The UBA Domain of SCCRO/DCUN1D1 Serves as a Feedback Regulator of Biochemical and Oncogenic Activity [Protein Synthesis and Degradation]

November 19th, 2014 by Huang, G., Towe, C. W., Choi, L., Yonekawa, Y., Bommelje, C. C., Bains, S., Rechler, W., Hao, B., Ramanathan, Y., Singh, B.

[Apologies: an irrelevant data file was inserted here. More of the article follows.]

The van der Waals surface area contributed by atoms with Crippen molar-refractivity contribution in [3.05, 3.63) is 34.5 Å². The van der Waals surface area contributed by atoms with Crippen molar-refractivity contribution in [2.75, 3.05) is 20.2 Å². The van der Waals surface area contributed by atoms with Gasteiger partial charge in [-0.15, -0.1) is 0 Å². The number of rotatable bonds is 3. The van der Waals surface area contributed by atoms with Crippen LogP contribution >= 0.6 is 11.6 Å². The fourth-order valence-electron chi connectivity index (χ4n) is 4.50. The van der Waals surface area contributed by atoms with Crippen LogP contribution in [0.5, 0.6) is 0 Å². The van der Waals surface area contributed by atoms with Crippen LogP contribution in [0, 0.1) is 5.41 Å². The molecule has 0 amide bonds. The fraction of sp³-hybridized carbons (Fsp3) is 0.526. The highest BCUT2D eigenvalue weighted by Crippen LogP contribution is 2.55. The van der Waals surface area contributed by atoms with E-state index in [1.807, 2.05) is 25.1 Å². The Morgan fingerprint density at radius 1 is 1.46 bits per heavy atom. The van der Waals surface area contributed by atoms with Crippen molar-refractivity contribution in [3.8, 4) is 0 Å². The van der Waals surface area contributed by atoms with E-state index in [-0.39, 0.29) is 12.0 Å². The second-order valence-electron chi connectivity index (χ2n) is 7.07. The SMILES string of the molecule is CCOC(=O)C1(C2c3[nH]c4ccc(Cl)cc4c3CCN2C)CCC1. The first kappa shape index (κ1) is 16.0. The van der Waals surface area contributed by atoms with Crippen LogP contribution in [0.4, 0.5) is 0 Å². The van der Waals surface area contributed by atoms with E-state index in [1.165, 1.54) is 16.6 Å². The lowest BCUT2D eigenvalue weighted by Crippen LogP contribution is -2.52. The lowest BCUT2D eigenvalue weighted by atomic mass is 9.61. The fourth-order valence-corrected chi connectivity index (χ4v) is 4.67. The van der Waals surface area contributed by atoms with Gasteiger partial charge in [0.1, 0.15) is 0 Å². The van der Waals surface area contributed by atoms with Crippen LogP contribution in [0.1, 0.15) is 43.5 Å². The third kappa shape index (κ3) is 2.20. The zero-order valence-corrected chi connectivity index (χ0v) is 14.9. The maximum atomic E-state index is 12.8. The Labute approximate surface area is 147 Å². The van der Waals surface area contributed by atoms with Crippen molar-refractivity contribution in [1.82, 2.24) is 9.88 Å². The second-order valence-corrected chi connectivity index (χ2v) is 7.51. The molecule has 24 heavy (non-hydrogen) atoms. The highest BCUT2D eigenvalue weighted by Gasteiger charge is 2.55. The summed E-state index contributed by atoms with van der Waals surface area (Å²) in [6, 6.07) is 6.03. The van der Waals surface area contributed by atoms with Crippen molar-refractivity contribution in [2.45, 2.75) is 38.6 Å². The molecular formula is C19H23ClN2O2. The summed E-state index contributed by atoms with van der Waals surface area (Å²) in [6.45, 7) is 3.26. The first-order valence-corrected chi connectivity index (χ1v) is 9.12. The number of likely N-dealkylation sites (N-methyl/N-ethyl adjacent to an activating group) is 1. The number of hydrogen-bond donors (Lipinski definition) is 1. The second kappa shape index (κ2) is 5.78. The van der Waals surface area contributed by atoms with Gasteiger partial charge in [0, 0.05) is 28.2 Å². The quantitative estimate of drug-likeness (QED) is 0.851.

Amplification of SCCRO activates its function as an oncogene in a wide range of human cancers. SCCRO's oncogenic activity requires its PONY domain, which regulates its E3 activity for neddylation. Contribution of the N-terminal ubiquitin-associated (UBA) domain to SCCRO's function remains to be defined. We found that the UBA domain of SCCRO preferentially binds to polyubiquitin chains in a linkage-independent manner. Binding of polyubiquitin chains to the UBA domain inhibits SCCRO's neddylation activity in vivo by inhibiting SCCRO-promoted nuclear translocation of neddylation components and results in a corresponding decrease in cullin-RING-ligase promoted ubiquitination. The results of colony-formation and xenograft assays showed mutation in UBA domain of SCCRO that reduces binding to polyubiquitin chains significantly enhances its oncogenic activity. Analysis of 47 lung and head and neck squamous cell carcinomas identified a case with a frame-shift mutation in SCCRO that putatively codes for a protein that lacks a UBA domain. Analysis of data from The Cancer Genome Atlas (TCGA) showed that recurrent mutations cluster in the UBA domains of SCCRO, lose binding to polyubiquitinated proteins, and have increased neddylation and transformation activities. Combined, these data suggest that the UBA domain functions as a negative regulator of SCCRO function. Mutations in the UBA domain lead to loss of inhibitory control, which results in increased biochemical and oncogenic activity. The clustering of mutations in the UBA domain of SCCRO suggests that mutations may be a mechanism of oncogene activation in human cancers.